But the approval came after "vehement debate" with strong opposition from many Vatican officials and bishops from strongly Catholic countries such as Spain and Italy, where Catholicism was the state religion, said Gregory Baum, an expert at the council for the Secretariat for Promoting Christian Unity. The secretariat drafted the religious freedom document because of its significance for ecumenism. At the time, Baum was an Augustinian priest.

"The Catholic Church had condemned religious freedom in the 19th century," said Baum, now a retired religious studies professor at McGill University, Montreal.

Opponents of the declaration "didn't want to admit that the church was wrong," he said.

The previous position was that "truth has all the rights and error has no rights," said Baum.

In practice this meant that because they were following an erroneous religion, non-Catholics had no right to religious freedom and at best could be tolerated in society, he said.

"But this is nonsense," said Baum. "Truth is an abstract concept. People have rights."

Baum noted that the declaration caused the Vatican to revise its treaties with many heavily Catholic countries to remove Catholicism as the state religion.

Opponents of the declaration argued that by accepting the principle of religious freedom the church would be contradicting itself. This view was counter to the view of other theologians, such as Father Murray, that church teachings can evolve based on changing circumstances, a process called "development of doctrine."

Father Murray's 1966 commentary said that resistance to development of doctrine was behind much of the opposition.

"The notion of development, not the notion of religious freedom, was the real sticking point for many of those who opposed the declaration even to the end," wrote Father Murray.

When the declaration was finally approved, it also included a confession of past church transgressions against religious freedom.

"Although in the life of the people of God ... there has at times appeared a form of behavior which was hardly in keeping with the spirit of the Gospel and was even opposed to it, it has always remained the teaching of the church that no one is to be coerced into believing," said the declaration.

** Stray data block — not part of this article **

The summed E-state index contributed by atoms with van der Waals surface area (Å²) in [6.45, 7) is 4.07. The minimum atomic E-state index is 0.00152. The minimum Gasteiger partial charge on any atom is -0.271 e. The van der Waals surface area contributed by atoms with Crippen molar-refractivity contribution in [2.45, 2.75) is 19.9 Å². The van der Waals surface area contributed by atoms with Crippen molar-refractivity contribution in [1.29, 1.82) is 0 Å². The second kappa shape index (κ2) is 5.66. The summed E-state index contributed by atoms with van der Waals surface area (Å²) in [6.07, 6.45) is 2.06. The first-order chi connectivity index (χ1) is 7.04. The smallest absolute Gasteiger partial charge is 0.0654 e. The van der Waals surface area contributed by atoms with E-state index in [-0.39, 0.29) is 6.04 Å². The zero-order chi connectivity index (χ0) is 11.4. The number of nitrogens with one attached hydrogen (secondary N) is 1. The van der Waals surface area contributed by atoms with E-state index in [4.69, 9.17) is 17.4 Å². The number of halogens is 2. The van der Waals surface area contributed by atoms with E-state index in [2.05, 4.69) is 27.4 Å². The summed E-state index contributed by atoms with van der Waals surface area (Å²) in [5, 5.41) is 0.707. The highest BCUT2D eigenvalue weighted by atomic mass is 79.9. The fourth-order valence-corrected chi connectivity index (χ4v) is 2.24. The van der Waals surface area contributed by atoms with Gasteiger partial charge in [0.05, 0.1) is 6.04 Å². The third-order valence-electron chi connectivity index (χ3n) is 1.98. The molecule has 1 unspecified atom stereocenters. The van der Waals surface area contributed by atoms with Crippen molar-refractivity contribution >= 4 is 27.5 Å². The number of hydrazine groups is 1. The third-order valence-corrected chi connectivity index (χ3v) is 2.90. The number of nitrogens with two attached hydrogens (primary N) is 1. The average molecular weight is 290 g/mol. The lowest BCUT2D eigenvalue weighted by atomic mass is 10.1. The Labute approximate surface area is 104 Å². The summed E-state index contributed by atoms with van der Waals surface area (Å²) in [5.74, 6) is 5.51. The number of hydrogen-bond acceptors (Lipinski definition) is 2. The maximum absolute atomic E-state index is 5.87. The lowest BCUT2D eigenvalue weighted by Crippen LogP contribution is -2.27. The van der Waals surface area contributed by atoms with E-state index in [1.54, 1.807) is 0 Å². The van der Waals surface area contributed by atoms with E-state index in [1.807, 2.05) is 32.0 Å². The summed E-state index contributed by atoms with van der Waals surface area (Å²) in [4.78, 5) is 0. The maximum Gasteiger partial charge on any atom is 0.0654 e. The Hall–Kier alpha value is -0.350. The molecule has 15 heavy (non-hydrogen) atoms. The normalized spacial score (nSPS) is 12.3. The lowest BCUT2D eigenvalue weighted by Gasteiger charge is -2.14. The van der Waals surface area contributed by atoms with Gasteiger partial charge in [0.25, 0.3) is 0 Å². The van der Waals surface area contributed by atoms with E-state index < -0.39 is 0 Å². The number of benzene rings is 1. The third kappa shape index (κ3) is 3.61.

This confession was suggested by Cardinal Josef Beran of Prague in the then communist-ruled Czechoslovakia. Noting the burning of heretics and the forced conversions to Catholicism in his country's history, Cardinal Beran asked that the council approve the declaration "in a spirit of atonement for past sins."

Cardinal Beran and other council fathers from communist-ruled countries joined the U.S. bishops as strong supporters of the declaration. Bishops behind the Iron Curtain saw it as necessary to preserve some semblance of church life in their homelands because the declaration did more than establish the principle of religious freedom: It also was a strong call for church independence from the state and for protections against state encroachment against organized religion.

"If it (civil authority) presumes to control or restrict religious activity, it must be said to have exceeded the limits of its power," the declaration said.

Among the declaration's Soviet-bloc supporters was Archbishop Karol Wojtyla of Krakow, Poland, elected Pope John Paul II in 1978. On the council floor in 1965, the 45-year-old archbishop argued that no state has the power to dominate religion.

Archbishop Wojtyla was "keen on the document" and it "converted him to human rights," said Baum. "He became a champion of human rights around the world -- not just religious rights -- based on the human dignity of the person."

There have been over the decades and in facts till are many in Rome and all over the world who have stated quite clearly that Vatican 2 was a break and even a rejection of previous church teaching.

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Re: Dealing with apparent contradictions in Church teaching - by TrentCath - 08-17-2012, 02:27 PM